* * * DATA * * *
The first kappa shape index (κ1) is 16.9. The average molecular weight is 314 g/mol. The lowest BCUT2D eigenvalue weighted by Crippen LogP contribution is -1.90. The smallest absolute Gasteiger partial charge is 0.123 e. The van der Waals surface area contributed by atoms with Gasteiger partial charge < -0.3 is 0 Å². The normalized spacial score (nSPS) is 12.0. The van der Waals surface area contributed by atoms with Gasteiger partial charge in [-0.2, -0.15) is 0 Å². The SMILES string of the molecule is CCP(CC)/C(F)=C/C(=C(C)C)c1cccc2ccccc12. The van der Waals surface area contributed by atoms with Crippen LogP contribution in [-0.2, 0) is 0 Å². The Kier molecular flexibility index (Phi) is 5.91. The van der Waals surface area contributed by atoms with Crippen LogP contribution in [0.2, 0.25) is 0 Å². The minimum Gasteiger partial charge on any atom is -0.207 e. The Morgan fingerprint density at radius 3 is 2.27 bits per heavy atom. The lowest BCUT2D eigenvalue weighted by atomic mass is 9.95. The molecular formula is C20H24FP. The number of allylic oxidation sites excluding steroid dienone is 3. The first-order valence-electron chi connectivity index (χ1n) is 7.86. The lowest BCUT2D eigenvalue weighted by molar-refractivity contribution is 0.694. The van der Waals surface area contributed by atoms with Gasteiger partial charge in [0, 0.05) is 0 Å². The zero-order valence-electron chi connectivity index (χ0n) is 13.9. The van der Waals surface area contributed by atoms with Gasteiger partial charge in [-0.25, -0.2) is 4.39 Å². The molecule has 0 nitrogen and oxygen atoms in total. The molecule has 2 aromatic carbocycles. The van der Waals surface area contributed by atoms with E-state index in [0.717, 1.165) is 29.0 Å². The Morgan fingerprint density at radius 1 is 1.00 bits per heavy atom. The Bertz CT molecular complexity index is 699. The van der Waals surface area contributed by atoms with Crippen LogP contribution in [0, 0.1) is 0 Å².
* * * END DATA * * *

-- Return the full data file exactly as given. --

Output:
The first kappa shape index (κ1) is 16.9. The average molecular weight is 314 g/mol. The lowest BCUT2D eigenvalue weighted by Crippen LogP contribution is -1.90. The smallest absolute Gasteiger partial charge is 0.123 e. The van der Waals surface area contributed by atoms with Gasteiger partial charge < -0.3 is 0 Å². The normalized spacial score (nSPS) is 12.0. The van der Waals surface area contributed by atoms with Gasteiger partial charge in [-0.2, -0.15) is 0 Å². The SMILES string of the molecule is CCP(CC)/C(F)=C/C(=C(C)C)c1cccc2ccccc12. The van der Waals surface area contributed by atoms with Crippen LogP contribution in [-0.2, 0) is 0 Å². The Kier molecular flexibility index (Phi) is 5.91. The van der Waals surface area contributed by atoms with Crippen LogP contribution in [0.2, 0.25) is 0 Å². The minimum Gasteiger partial charge on any atom is -0.207 e. The Morgan fingerprint density at radius 3 is 2.27 bits per heavy atom. The lowest BCUT2D eigenvalue weighted by atomic mass is 9.95. The molecular formula is C20H24FP. The number of allylic oxidation sites excluding steroid dienone is 3. The first-order valence-electron chi connectivity index (χ1n) is 7.86. The lowest BCUT2D eigenvalue weighted by molar-refractivity contribution is 0.694. The van der Waals surface area contributed by atoms with Gasteiger partial charge in [0, 0.05) is 0 Å². The zero-order valence-electron chi connectivity index (χ0n) is 13.9. The van der Waals surface area contributed by atoms with Gasteiger partial charge in [-0.25, -0.2) is 4.39 Å². The molecule has 0 nitrogen and oxygen atoms in total. The molecule has 2 aromatic carbocycles. The van der Waals surface area contributed by atoms with E-state index in [0.717, 1.165) is 29.0 Å². The Morgan fingerprint density at radius 1 is 1.00 bits per heavy atom. The Bertz CT molecular complexity index is 699. The van der Waals surface area contributed by atoms with Crippen LogP contribution in [0, 0.1) is 0 Å².